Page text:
Eastern Mediterranean Health Journal | Past issues | Volume 17, 2011 | Volume 17, issue 4 | Relationship between birth weight and domestic maternal passive smoking exposure

Relationship between birth weight and domestic maternal passive smoking exposure

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Research article

M.A.A. Wadi 1 and S.S. Al-Sharbatti2

علاقة وزن المولود بتعرُّض الأمهات قسرياً لدخان المدخنين الآخرين

مها وادي، شذى الشربتي

الخلاصـة: أُجريَتْ هذه الدراسة لتقييم علاقة وزن المولود بتعرُّض والدته للتدخين القسري )السلبي(، مع استقصاء بعض المحدِّدات الأخرى لوزن المولود. وقد أُجريَتْ هذه الدراسة الاستعادية في مدينة بغداد بالعراق فيما بين شهري شباط/فبراير وآب/أغسطس 2004 على عينة عشوائية مكوّنة تَّْ مقابلتهنّ في غضون أربع وعشرين ساعة بعد الولادة: مئة وخمسون أماً لم يتعرّضن قسرياً لدخان َممن ثلاثمئة من ربات البيوت غير المدخنات، وت المدخنين في المنزل ومئة وخمسون أمّاً تَعَرَّضْنَ له. وقد كان متوسط وزن المواليد الذين تعرّضت أمّهاتهم للتدخين أقل بدرجة يُعْتَدُّ بها مقارنةً بمواليد .) r = -غير المتعرّضات للتدخين. وقد لوحظت علاقة عكسية يُعْتَدُّ بها بين وزن الوليد وعدد السجائر التي يدخنها أفراد الأسرة )معامل الارتباط 0.27ات الشواهد – أن وزن المولود كان مترابطاً ترابطاً عكسياً بدرجة يُعْتَدُّ ّريات المدروسة على متغّريوأظهر التحليل التَّحَوُّفيّ المتعدد - بعد ضبط جميع المتغبها مع تعرُّض الأمهات للتدخين القسري ولوجود رعاية ملائمة قبل الحمل.

ABSTRACT: This study aimed to assess the relationship between birth weight and maternal exposure to passive smoking during pregnancy, and to investigate some other determinants of birth weight. A retrospective cohort study in Baghdad, Iraq was conducted during February to August 2004 on a random sample of 300 non-smoker housewife mothers, interviewed 24 hours after delivery: 150 were not exposed to passive smoking at home and 150 were exposed. The mean birth weight of exposed newborns was significantly lower than non-exposed newborns. In exposed newborns, a significant inverse relationship was noticed between birth weight and the number of cigarettes smoked by household members (r = –0.27). Multiple regression analysis showed that after controlling for all the variables studied, birth weight had a significant inverse correlation with the maternal exposure to passive smoking and a positive correlation with adequate antenatal care.

Association entre le poids de naissance du nouveau-né et l’exposition au tabagisme passif de la mère à son domicile

RÉSUMÉ: La présente étude a évalué l’association entre le poids de naissance du nouveau-né et l’exposition au tabagisme passif de la mère pendant la grossesse, et a recherché d’autres déterminants du poids de naissance. Une étude de cohorte rétrospective a été conduite à Bagdad, en Iraq, entre février et août 2004 sur un échantillon sélectionné au hasard de 300 mères au foyer non fumeuses, interrogées 24 heures après l’accouchement : 150 mères n’avaient pas été exposées au tabagisme passif à leur domicile, contrairement aux 150 autres femmes. Le poids de naissance moyen des nouveau-nés exposés était significativement inférieur à celui des nouveau-nés non exposés. Chez les nouveau-nés exposés, une relation inverse significative a été observée entre le poids de naissance et le nombre de cigarettes fumées par les membres du ménage (r = –0,27). L’analyse de régression multiple a indiqué qu’après le contrôle de toutes les variables étudiées, le poids de naissance était inversement et fortement corrélé au tabagisme passif, mais positivement et fortement corrélé au recours à des soins prénatals appropriés.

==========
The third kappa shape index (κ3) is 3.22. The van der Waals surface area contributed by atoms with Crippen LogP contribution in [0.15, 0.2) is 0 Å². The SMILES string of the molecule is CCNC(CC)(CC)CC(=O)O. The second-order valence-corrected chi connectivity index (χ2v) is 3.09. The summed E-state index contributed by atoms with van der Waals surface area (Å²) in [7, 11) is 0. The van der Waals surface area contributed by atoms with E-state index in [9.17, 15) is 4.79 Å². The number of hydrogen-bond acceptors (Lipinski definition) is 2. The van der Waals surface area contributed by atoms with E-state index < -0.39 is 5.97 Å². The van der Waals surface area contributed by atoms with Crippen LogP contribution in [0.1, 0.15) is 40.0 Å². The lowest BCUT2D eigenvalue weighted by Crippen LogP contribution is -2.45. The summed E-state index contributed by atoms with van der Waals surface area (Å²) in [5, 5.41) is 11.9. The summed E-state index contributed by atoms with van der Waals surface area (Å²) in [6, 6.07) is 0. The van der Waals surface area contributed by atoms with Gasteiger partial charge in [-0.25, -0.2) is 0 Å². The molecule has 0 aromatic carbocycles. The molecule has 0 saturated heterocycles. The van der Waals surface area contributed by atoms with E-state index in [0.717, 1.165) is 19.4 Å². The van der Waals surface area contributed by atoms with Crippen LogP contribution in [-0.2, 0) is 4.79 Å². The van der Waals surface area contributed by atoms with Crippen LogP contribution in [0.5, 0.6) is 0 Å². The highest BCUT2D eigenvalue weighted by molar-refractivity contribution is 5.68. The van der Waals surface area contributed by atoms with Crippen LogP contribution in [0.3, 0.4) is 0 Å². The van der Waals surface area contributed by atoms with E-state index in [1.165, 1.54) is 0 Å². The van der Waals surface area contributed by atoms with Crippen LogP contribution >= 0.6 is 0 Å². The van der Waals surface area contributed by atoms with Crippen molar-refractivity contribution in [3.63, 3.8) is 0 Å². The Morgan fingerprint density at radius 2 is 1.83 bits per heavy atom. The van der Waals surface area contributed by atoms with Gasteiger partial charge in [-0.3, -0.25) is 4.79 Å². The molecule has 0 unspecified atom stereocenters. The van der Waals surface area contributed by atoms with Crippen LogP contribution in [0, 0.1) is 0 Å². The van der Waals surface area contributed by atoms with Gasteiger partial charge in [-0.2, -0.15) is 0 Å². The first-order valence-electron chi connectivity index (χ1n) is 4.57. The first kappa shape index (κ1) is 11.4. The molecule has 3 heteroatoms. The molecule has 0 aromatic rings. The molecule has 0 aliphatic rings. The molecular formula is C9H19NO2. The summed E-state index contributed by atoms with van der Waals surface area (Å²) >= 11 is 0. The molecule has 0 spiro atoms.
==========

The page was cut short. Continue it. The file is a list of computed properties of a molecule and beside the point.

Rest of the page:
EMHJ, 2011, 17(4): 290-296


1Ministry of Health, Baghdad, Iraq. 2Department of Community Medicine, College of Medicine, Gulf Medical University, Ajman, United Arab Emirates (Correspondence to S.S. Al-Sharbatti: This e-mail address is being protected from spambots. You need JavaScript enabled to view it ). Received: 02/07/09; accepted: 05/10/09

Introduction

Although tobacco smoke has long been linked to various diseases among smokers, it was not until 1964 that this association was publicly established by the landmark report of the US Surgeon General [1]. Twenty years later, attention turned to the possible effect of tobacco smoke on non-smokers [2]. Passive smoking is involuntary or forced smoking when non-smokers inhale environmental tobacco smoke [3–5].

Maternal exposure to tobacco smoke has been associated with increased levels of nicotine and cotinine in the serum or urine of the mother and the neonate and in the amniotic fluid [6]. These substances constitute a hazard to the fetus as they cross the placental barrier and may act to inhibit fetal growth [6–8]. Maternal passive and light active smoking has been associated with significant reductions in birth weight, crown–heel length, upper- and lower-arm length and head circumference of neonates [9]. The relation between maternal smoking and fetal development is thought to arise from a direct toxic effect of smoke or from an indirect effect mediated by a reduction in maternal weight gain. The relation between birth weight and passive smoking via the father and/or other household members is more difficult to explain; one theory is that smoke inhaled passively has the same effect on the fetus as maternal smoking [10].